“It was amazing, [Currier] gave more to me than I could ever give back to him,” Dan McIntyre said. “He’s already served the country very well. He was very nice and showed us around the building a little bit and introduced us to some of his employees and he gave us a couple of shirts, so it was really nice.”
McIntyre said that he’s had no problem with any of his son’s teachers at the school, outside of this episode.
He said he posted on the Rockford Tea Party’s Facebook page “GENOA KINGSTON PUBLIC SCHOOL OUT OF CONTROL” with a photo of the shirt and an explanation of what had happened without talking to anyone from the school about it, and the next thing he knew, he was talking to Fox News.
McIntyre said his son only told him what happened after school had ended, and he didn’t think he’d be able to reach anyone when he found out.
His venting spread like wildfire around the internet, as stories that inspire righteous indignation often do.
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Give school a break: I love the mission of Oscar Mike. I think it should be OK to wear a “Marines” T-shirt to school (I wore worse.)
But let’s take it easy on the teacher and the folks running the Genoa-Kingston schools, shall we? The school district, like all the others in our area, supports the armed forces and makes a point to honor them around Veteran’s Day.
District 424 Superintendent Joe Burgess has said the teacher made a mistake, and the district issued a statement apologizing. They didn’t know about the incident until it hit the news through social media.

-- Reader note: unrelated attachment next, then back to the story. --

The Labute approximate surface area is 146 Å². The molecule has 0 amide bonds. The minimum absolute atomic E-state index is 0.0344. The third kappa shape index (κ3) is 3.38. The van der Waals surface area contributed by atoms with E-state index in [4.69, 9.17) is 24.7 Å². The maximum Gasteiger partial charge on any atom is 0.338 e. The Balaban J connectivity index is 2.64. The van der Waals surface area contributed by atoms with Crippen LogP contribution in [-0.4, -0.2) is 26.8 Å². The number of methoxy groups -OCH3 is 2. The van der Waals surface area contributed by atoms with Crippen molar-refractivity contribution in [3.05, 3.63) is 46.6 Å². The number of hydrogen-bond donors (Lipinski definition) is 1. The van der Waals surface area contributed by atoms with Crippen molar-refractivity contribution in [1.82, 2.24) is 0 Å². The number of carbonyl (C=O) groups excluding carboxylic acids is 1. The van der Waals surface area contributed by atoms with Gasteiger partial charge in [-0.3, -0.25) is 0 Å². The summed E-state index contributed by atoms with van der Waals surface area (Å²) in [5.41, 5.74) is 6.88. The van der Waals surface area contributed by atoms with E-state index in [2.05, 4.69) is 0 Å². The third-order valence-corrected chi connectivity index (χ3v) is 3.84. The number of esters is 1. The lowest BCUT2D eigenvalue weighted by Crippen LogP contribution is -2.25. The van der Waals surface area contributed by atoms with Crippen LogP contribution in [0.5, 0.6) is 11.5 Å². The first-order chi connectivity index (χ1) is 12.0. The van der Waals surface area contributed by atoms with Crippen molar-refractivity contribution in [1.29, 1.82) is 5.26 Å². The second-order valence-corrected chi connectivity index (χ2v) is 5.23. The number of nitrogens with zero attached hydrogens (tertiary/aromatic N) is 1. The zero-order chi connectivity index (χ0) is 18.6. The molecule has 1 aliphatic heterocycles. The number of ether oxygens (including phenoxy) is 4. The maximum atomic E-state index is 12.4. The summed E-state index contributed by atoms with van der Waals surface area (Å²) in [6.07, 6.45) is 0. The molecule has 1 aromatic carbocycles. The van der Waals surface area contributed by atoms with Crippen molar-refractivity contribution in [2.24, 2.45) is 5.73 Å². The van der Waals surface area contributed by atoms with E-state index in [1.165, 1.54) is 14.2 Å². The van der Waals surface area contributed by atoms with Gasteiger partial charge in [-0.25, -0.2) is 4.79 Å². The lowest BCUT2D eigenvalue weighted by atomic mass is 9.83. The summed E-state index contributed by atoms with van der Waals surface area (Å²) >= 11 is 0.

I’m not naming the teacher in this column. She made a mistake, but there’s no evidence she hates our freedom. I’m told that there already have been threats made against her. I find that disgusting, and I won’t contribute to it.
Today in schools they conduct “lockdown” drills where they simulate a shooter running amok in the building. One Illinois school had deans firing blanks in the building. And the tools these despicable people use to commit these acts look a lot like the rifles displayed on the shirt.
That’s the environment in which this mistake was made.
Now, wouldn’t having a uniform-style dress code prevent these kinds of tempest-in-a-teapot battles for all time?
Oh, my, we have a bingo.
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Worth considering: People in DeKalb said in a 2011 survey that they’d love it if they’d open an Olive Garden restaurant here.
The city of DeKalb told the operator of Olive Garden, Darden Restaurants, that it would loan them $900,000 to demolish the old Small’s Furniture City building on Sycamore Road and convert the site into something suitable for a restaurant. The money would be repaid with sales-tax proceeds, which means it really wouldn’t have come out of the company’s pocket at all unless they didn’t do a bustling business. (Considering the survey results, it seems likely they would have.)
This week, even though the city was willing to front them close to $1 million, Darden said no, thanks. The company has scaled back expansion plans and DeKalb didn’t make the cut.
Why? Probably because there aren’t enough people to make it appetizing, even with the city willing to spot them all that cash. (No matter who eventually does try to build something there, they’ll be looking for the same financial assistance, incidentally.)
In all likelihood, this was a decision made entirely based on numbers. And the population numbers here aren’t all that enticing.
This episode is worth thinking about the next time we question whether DeKalb “needs” more housing.
So long as the folks on city councils don’t approve just any collection of crackerboxes and make developers toe the line, making it appealing for more people to move to the area could be a help, not a hindrance.
• Eric Olson is editor of the Daily Chronicle. Reach him at 815-756-4841, ext. 2257, email firstname.lastname@example.org, or follow him on Twitter @DC_Editor.